Risk of Narcolepsy after AS03 Adjuvanted Pandemic A/H1N1 2009 Influenza Vaccine in Adults: A Case-Coverage Study in England.+

Stowe J1, Andrews N2, Kosky C3, Dennis G4, Eriksson S5, Hall A6, Leschziner G7, Reading P8, Shneerson JM9, Donegan K10, Miller E11.

Author information

  • 1Research Fellow, Public Health England, London, UK.
  • 2Senior Statistician, Public Health England, London, UK.
  • 3Consultant Physician, Guy’s and St Thomas’ NHS Trust, London, UK.
  • 4Consultant Neurologist, Royal Hallamshire Hospital, Sheffield, UK.
  • 5Consultant Neurologist, National Hospital for Neurology and Neurosurgery, London, UK.
  • 6Consultant in Anaesthesia, Intensive Care and Sleep Disorders Medicine, University Hospitals of Leicester NHS Trust, Leicester, UK.
  • 7Consultant Neurologist/Clinical Lead – Sleep, Guy’s and St Thomas’ NHS Trust, London, UK.
  • 8Consultant Neurologist, South Tees NHS Trust, Middlesborough, UK.
  • 9Consultant Physician, Papworth Hospital NHS Foundation, Cambridge, UK.
  • 10Pharmacoepidemiology Research and Intelligence Unit, Medicines and Healthcare Products Regulatory Agency, UK.
  • 11Consultant Epidemiologist, Public Health England, London, UK.

Abstract

STUDY OBJECTIVES:

An increased risk of narcolepsy has been observed in children following ASO3-adjuvanted pandemic A/H1N1 2009 (Pandemrix) vaccine. We investigated whether this risk extends to adults in England.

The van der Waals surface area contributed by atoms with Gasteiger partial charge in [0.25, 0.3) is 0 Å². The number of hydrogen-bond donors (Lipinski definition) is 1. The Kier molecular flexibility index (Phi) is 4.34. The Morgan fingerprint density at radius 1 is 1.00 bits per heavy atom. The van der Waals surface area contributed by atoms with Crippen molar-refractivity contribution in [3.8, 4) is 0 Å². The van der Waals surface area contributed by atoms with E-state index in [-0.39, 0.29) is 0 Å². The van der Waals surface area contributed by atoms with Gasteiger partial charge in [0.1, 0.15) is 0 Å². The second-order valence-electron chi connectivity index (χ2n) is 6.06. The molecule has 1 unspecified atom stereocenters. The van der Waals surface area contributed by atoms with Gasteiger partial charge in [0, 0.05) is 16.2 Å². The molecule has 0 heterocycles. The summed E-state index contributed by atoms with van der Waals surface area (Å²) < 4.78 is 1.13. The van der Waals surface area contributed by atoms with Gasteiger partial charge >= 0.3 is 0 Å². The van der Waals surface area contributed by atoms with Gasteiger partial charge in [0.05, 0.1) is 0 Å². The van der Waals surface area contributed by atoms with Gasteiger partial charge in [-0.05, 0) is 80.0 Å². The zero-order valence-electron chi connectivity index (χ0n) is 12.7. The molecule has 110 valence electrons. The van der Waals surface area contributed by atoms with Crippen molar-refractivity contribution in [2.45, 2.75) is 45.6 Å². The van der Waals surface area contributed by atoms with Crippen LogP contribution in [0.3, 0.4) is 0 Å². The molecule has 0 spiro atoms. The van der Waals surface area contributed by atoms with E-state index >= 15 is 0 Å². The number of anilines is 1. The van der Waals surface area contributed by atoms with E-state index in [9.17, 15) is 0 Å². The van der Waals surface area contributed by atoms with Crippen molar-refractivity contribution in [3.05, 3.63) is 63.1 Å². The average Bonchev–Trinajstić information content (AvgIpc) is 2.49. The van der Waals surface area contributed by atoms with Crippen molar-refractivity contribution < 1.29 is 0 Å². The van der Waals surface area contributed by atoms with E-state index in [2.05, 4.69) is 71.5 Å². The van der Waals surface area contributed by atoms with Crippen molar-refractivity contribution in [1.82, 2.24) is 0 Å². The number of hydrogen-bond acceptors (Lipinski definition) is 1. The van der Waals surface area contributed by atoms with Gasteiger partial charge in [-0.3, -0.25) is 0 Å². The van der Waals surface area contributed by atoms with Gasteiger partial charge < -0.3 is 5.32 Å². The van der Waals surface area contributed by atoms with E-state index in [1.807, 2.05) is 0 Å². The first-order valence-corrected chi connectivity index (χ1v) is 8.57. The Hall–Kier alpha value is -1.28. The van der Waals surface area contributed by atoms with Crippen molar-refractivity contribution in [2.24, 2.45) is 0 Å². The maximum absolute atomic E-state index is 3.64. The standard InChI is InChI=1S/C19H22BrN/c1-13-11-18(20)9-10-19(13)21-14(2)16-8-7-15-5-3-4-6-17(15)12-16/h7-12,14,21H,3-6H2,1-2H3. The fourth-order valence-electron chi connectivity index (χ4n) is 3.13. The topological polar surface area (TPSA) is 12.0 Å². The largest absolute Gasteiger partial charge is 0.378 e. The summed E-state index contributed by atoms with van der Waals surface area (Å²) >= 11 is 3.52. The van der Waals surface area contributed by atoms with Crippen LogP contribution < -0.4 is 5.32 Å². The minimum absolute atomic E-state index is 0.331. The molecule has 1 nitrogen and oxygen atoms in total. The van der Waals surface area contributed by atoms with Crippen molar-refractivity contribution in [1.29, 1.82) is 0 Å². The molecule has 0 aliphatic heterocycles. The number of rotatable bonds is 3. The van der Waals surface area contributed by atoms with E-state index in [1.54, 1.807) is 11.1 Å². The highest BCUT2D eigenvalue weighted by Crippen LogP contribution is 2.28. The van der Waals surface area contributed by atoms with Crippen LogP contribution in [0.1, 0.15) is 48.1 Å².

METHODS:

Six adult sleep centers in England were visited between November 2012 and February 2014 and vaccination/clinical histories obtained from general practitioners. Suspected narcolepsy cases aged older than 17 y were selected. The risk of narcolepsy following Pandemrix was calculated using cases diagnosed by the time of the center visits and those with a diagnosis by November 30, 2011 after which there was increased awareness of the risk in children. The odds of vaccination in cases and in matched population data were compared using a case-coverage design.

RESULTS:

Of 1,446 possible cases identified, most had onset before 2009 or were clearly not narcolepsy. Of the 60 remaining cases, 20 were excluded after expert review, leaving 40 cases with narcolepsy; 5 had received Pandemrix between 3 and 18 mo before onset. All the vaccinated cases had cataplexy, two received a diagnosis by November 2011 and two were aged 40 y or older. The odds ratio for vaccination in cases compared to the population was 4.24 (95% confidence interval 1.45-12.38) using all cases and 9.06 (1.90-43.17) using cases with a diagnosis by November 2011, giving an attributable risk of 0.59 cases per 100,000 doses.

CONCLUSIONS:

We found a significantly increased risk of narcolepsy in adults following Pandemrix vaccination in England. The risk was lower than that seen in children using a similar study design.

© 2016 Associated Professional Sleep Societies, LLC.

KEYWORDS:

Pandemrix; adult; case-coverage; narcolepsy; vaccination

 

http://www.ncbi.nlm.nih.gov/pubmed/26856903

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